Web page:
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6 November 1997 Edition

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"Outrageous treatment'' in English jail

By Laura Friel

An Irish Republican POW in Long Lartin prison in England was stripped, bundled into a van and transported to Belmarsh jail where he was placed in a padded cell. Martin McGuinness has described the treatment of POW Pat Martin as ``outrageous'' and has said he will be raising the issue ``directly with British officials through the talks process.''

On Monday 27 October, Pat Martin spoke to the governor of Long Lartin jail about prison conditions and in particular the petty and punitive way in which he was being treated by prison wardens. The meeting was straightforward and uneventful but in the early hours of the following morning Pat's cell was raided. An Phoblacht spoke to Pat's wife, Francine Martin.

``It was the riot squad. Pat was strip searched, trailed out and thrown into a prison van naked, apart from a pair of underpants,'' she said. ``He was driven to Belmarsh prison where he was placed in a padded cell.'' Pat was refused clothing for four days. ``It was only after prolonged protesting by Pat's legal representatives and Sister Sarah Clarke that he was able to receive clothing,'' Francine said.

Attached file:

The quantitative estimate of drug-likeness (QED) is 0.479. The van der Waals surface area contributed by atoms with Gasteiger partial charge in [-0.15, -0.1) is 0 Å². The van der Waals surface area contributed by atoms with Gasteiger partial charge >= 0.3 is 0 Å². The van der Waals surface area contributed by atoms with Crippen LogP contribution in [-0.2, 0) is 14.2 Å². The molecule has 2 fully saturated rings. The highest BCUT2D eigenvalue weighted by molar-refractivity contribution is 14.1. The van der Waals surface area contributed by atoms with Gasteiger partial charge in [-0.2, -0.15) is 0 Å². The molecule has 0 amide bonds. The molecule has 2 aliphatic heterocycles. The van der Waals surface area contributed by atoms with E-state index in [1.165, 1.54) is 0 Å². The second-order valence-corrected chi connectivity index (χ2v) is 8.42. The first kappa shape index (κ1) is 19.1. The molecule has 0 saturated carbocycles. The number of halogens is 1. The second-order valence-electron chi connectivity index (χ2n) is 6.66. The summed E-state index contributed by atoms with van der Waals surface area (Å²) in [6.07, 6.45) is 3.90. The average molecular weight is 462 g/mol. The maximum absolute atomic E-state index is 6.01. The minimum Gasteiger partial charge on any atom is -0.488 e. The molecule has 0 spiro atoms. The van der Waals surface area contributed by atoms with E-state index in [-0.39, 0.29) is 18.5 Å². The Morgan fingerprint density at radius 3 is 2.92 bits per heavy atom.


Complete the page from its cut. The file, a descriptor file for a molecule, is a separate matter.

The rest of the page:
Over a week later Pat Martin has still not received his own clothes and personal belongings from Long Lartin. He is currently being held in one of Belmarsh's notorious Special Secure Units. ``The prison authorities are claiming there wasn't enough room for his clothes in the van,'' says Francine. ``It's just a ridiculous excuse.''

Pat Martin was previously held for over a year in an SSU in Belmarsh. ``It's a concrete box,'' says Francine. ``Last time Pat was held in an SSU his health deteriorated.'' Pat was transferred to Whitemoor jail after being sentenced last July. ``Pat was reclassified and his conditions improved,'' says Francine. ``He was no longer held in an SSU and his visits were no longer closed.'' Francine visited her husband for the first time in September this year; their five children have not seen their father in over a year and a half. ``It's back to square one,'' says Francine. ``A second Christmas and the kids won't be seeing their dad.''

``The treatment of Pat Martin in this way, at anytime, would be outrageous,'' says Martin McGuinness, ``but what excuse have the prison authorities for behaving in this manner at a time when we are trying to resolve conflict?'' The hallmark of the previous government's treatment of Irish prisoners was vindictive and abusive,'' said McGuinness, ``I hope we are not going to experience a similar policy from this government.''
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